Australian Guitar

Fender American Original ‘60S Telecaster



Fender is always tinkering with their product lines to make sure they’re keeping pace with the current demands of modern guitarists, while also offering something for those who want something traditiona­l. The new American Original series is the successor to the hugely popular American Vintage Reissue line, incorporat­ing period-accurate sound and style with subtle upgrades in playabilit­y and electronic­s. The series includes a ‘50s Stratocast­er, Telecaster and Precision Bass, a ‘60s Strat, Tele, Jazzmaster, Jaguar, P Bass and Jazz Bass, and a ‘70s Jazz Bass (we wouldn’t be surprised if they add a ‘70s Strat to the lineup in due time).

The American Original ‘60s Telecaster is instantly identifiab­le as a ‘60s-style instrument, with its body binding, rosewood fingerboar­d and vintage-style hardware with three bridge saddles. The body is made of alder with a lacquer finish that will age and wear just like the originals, and all the exact body and neck curves are reproduced. The neck shape is a period-accurate C-shape straight out of the mid-‘60s, and the hardware is faithful right down to the string trees. In many ways, this could simply be a Tele from the ‘60s brought forward in time.


But unlike the American Vintage Reissue series, which reproduced the specs of specific years, the American Original line is a little more general, picking and choosing the best features from a range of different years and upgrading certain specs as appropriat­e. The pickups are Pure Vintage ‘64 single coils, which are specifical­ly voiced to reproduce the sound and performanc­e of pickups made in that particular year. And while the neck itself has that mid-‘60s carve, the fingerboar­d radius is 9.5 inches, noticeably flatter than the 7.25-inch radius of a true vintage Tele. This change makes for much easier string-bending, and it prevents notes from ‘fretting out’ (choking into silence on the upper frets). It’s also more comfortabl­e for speedy playing, although not as flat as the necks you’ll find on a dedicated shred machine. The frets are Vintage-Tall profile too – higher than the accurate, but kind of clumsy vintage-style frets on my ‘62 Stratocast­er reissue. Fender offers this model in three finishes: Three-Colour Sunburst, Fiesta Red and Lake Placid Blue. They all look gorgeous in person and will look even better after a few years of wear. There are no other fingerboar­d wood options for this model, so if you really need a maple fingerboar­d, you’ll want to go for the American Original ‘50s Telecaster – but then you’ll miss out on that sweet binding and the colour options. A vintage-style hardshell case is included with your purchase.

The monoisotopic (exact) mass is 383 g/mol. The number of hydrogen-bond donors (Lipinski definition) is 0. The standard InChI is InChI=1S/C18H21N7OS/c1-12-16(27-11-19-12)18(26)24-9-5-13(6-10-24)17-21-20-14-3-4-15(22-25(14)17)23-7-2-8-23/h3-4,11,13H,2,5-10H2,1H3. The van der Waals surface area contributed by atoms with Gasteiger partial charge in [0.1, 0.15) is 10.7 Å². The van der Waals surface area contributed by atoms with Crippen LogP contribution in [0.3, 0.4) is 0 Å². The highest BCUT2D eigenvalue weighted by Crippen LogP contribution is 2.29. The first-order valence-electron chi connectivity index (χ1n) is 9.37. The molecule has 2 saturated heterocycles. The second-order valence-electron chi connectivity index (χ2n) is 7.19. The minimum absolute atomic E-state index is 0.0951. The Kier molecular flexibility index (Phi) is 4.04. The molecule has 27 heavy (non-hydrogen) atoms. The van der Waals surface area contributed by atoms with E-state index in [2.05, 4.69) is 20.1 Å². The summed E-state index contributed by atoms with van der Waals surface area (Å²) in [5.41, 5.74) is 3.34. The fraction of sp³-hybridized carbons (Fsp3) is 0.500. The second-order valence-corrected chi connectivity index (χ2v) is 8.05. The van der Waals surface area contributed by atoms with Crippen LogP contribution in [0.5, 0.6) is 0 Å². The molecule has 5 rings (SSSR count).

I plugged the ‘60s Tele into a Fender Twin Reverb for testing, and the first thing that really stood out to me was exactly how great the neck pickup is. Tele neck pickups are notoriousl­y fickle fellows – often too dark and indistinct for many players – but this one nails it with the perfect level of output, detail and body. There’s plenty of high-end clarity to cut through the low end, and it’s a very sensitive and dynamic pickup. The bridge pickup, on the other hand, is more focused and nasal, with not a lot of low-end noise. That’s part of what makes

Telecaster­s great, of course, and this one sounds a little more sweet than twangy as a result of the rosewood fingerboar­d.

The middle pickup selection engages both pickups in hum-cancelling parallel for an almost acoustic guitar kind of texture. This is another deviation from the standard spec of a ‘60s Telecaster, where both pickups would have been of the same magnet polarity and wind direction. I’ve also noticed that the switching seems very quiet: you sometimes don’t realise how much noise a pickup switch generates until you use one that doesn’t make a peep.

The playabilit­y of this guitar is great, but what’s even better is the way that notes higher up on the neck seem to have a lot of ‘oomph’ to them. I’ve played plenty of Teles where the higher notes sounded thin, reedy and without much sustain, but hit the 19th fret of the B string, or even the 21st fret of the high E, and you’ll be surprised at how full they sound and how long they ring out for. There are probably several factors at play here, a great neck and body fit being the most crucial. In fact even just eyeballing the neck joint, you can see that it’s very well made.


This is a truly great option for Tele lovers – especially those whose playing leans more towards the blues or to rock rhythm guitar with lots of ringing chords. And if you need more twang, don’t forget that ‘50s version.

But perhaps the biggest standout is the very high level of quality: it simply feels like an expensive, finely-crafted guitar. Especially when you consider how obscenely expensive some guitars with similar specs can run, the American Original ‘60s Telecaster becomes a bargain. Fender seems to know that there’s a lot of scrutiny on the quality control of legacy brands these days, and they’ve faced the challenge head-on with some truly great guitars that hold up to very high standards.

 ??  ??
 ??  ?? RRP: $3,499
RRP: $3,499

Newspapers in English

Newspapers from Australia